The Medieval Economy of Wales

Matthew Stevens, The Economy of Medieval Wales, 1067-1536 (Cardiff: University of Wales Press, 2019). ISBN: 9781786834843. £24.99.

Dr Matthew Stevens’ book, The Economy of Medieval Wales, 1067-1536 has been attracting some glowing reviews recently.

The book examines the economy of Wales from the first Norman intrusions of 1067 to the Act of Union of England and Wales in 1536. Key themes include the evolution of the agrarian economy; the foundation and growth of towns; the adoption of a money economy; English colonisation and economic exploitation; the collapse of Welsh social structures and rise of economic individualism; the disastrous effect of the Glyndŵr rebellion; and, the alignment of the Welsh economy to the English economy.

Reviews include:

Journal of British Studies

His main purpose in writing the book was to draw together for both students and historians the scattered and often overlooked research on the economy of Wales in the past century or more in a sensible narrative relating it to both English and European historiography. Stevens meets this considerable challenge…excellent…

This may be a short book, but we should thankful for its brevity and clarity and acknowledge that it fills an important vacant space for students of the medieval English, Welsh, and West European economies.

(Professor Jim Bolton, Queen Mary, University of London)

The English Historical Review

Economic histories of Britain tend to make fleeting reference to mountainous, rugged Wales. Likewise, the scholarship on medieval Wales is small and patchy, albeit distinguished… Matthew Stevens casts a powerful beam of light onto this dimly lit world with the first concise and accessible economic history of medieval Wales. He provides a highly reliable survey of the existing scholarship, supplemented with his own considerable knowledge of medieval Welsh towns.

The book is well structured, well informed and well written. It provides a handy, accessible and stimulating survey of the medieval Welsh economy. Undergraduates and local historians will be inspired by it, and academic historians will perforce engage with it. It deserves to be cited for years to come.

(Professor Mark Bailey, University of East Anglia)

The Journal of European Economic History

Matthew Frank Stevens, an internationally acknowledged expert in the field of medieval history…

Stevens’s book is particularly effective for at least three reasons. First, it offers a synthesis that can easily bring Wales into today’s debates on the economic and social history of the Middle Ages. This means not only putting Wales to the test of medieval Europe, but also comparing the interpretations of other regions with this new model, one that could be called a “politically-driven economy”. Second, in a highly original way, it eliminates the historiographical barrier between the countryside and the city, a barrier still very resilient in the field of economic and social history. Third, at a more general level, it explicitly demonstrates the inadequacy of research conducted by applying preestablished theoretical models to single bodies of sources or to single local histories: such a procedure, rather than testing a hypothesis, reifies an interpretation regardless of what actually emerges in the research. In a spirit reminiscent of recent admonitions by David D’Avray, Stevens proposes, on the contrary, to reverse the perspective by first reconstructing events, structures and processes, and then comparing them with theoretical models.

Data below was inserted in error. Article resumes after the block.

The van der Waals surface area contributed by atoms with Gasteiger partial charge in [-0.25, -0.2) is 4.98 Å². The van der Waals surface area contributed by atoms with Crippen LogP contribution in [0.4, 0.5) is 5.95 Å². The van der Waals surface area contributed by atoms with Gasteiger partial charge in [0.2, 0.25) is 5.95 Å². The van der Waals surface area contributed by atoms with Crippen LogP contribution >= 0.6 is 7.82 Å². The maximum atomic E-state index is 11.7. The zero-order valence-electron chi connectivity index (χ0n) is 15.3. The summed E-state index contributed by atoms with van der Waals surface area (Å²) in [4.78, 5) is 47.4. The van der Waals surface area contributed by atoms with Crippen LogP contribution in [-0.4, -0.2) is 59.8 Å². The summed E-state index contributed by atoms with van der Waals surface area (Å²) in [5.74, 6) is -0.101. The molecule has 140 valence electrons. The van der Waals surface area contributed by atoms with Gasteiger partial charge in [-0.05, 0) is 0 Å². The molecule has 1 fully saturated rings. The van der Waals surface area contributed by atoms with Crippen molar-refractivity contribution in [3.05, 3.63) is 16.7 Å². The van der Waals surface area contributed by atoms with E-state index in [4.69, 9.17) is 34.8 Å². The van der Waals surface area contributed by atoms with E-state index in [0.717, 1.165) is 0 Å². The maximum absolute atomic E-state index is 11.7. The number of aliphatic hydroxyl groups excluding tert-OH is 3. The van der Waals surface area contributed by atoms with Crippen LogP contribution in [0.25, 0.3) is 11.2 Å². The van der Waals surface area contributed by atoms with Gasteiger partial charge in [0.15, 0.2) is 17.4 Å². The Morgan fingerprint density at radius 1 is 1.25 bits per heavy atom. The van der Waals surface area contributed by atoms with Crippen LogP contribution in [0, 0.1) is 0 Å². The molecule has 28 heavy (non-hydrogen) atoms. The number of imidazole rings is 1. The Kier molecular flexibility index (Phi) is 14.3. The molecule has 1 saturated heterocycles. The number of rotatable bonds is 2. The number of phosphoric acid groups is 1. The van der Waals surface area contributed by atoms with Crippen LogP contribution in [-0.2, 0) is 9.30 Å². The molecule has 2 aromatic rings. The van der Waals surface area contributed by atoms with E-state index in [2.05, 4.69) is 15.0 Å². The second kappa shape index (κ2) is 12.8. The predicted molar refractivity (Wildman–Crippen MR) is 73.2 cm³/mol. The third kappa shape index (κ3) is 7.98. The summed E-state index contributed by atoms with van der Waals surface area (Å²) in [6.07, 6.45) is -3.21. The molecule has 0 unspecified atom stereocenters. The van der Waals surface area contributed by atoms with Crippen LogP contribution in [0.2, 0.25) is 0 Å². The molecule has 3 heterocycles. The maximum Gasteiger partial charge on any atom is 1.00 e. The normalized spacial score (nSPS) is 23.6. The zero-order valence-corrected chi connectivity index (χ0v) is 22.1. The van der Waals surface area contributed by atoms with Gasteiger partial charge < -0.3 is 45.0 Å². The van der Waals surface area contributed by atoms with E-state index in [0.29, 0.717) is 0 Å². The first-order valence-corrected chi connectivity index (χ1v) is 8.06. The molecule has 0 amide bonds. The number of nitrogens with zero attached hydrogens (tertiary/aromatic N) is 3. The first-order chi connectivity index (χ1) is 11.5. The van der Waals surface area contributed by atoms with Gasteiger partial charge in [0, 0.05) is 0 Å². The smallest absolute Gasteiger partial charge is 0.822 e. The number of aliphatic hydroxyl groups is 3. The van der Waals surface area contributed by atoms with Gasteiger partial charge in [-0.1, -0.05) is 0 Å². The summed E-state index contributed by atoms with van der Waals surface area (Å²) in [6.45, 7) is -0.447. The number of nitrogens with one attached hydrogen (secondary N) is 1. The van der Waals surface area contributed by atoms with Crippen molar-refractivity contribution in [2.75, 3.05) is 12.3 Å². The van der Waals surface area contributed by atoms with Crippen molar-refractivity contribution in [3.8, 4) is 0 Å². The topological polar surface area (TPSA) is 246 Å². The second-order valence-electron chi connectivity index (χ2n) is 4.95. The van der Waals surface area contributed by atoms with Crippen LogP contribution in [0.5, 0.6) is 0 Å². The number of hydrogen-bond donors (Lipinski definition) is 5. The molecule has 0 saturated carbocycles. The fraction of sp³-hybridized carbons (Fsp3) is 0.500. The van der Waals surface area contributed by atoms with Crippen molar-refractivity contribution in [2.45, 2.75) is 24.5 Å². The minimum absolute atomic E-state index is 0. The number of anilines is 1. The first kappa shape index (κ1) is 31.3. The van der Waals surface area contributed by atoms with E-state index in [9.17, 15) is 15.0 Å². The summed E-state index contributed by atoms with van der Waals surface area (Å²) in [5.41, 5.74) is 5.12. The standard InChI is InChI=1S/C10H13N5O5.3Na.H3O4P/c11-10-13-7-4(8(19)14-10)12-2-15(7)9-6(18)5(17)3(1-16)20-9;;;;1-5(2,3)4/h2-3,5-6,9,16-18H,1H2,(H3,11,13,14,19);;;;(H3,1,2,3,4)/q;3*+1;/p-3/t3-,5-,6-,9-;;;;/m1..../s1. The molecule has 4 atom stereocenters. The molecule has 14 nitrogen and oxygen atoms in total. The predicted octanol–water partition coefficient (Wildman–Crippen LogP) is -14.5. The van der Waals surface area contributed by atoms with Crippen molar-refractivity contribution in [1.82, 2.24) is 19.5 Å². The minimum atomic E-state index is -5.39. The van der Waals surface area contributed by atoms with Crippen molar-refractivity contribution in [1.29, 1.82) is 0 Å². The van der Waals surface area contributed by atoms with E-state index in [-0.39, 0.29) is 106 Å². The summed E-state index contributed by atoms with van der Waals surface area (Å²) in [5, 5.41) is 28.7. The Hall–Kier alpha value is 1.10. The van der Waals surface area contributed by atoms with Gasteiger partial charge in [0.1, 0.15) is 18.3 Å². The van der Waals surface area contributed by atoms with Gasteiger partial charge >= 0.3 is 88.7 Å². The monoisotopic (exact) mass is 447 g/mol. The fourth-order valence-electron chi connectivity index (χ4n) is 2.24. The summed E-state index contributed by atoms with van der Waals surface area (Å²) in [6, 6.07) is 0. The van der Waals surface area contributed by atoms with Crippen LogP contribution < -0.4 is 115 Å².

The Economy of Medieval Wales fully achieves its aim of offering a historical overview for Wales and stimulating new reflections

(Dr. Dario Internullo, University of Rome, Tre)

Reviews in History

This is an important and valuable book. Many works of economic history include the word ‘Wales’ in a sub title or index but relatively few have engaged with the relatively sparse sources and unfamiliar context (to most English historians) of the royal shires—the north and west—and Marcher lordships—the south and east—that characterise Wales after the conquests of Edward I. Fewer still have seriously examined the situation before the 1280s, when native rulers retained areas of Wales in their own right. Matthew Stevens’s book is a welcome contribution to a historiography that is uneven and often very old indeed. It is the first book to provide modern national coverage…

Stevens’s work, using a multitude of local examples, does something important beyond its novelty and should encourage debate that is overdue among scholars of Welsh—and English—medieval history. For England, perhaps, we should see Wales.

(Dr Adam Chapman, Institute of Historical Research, London)

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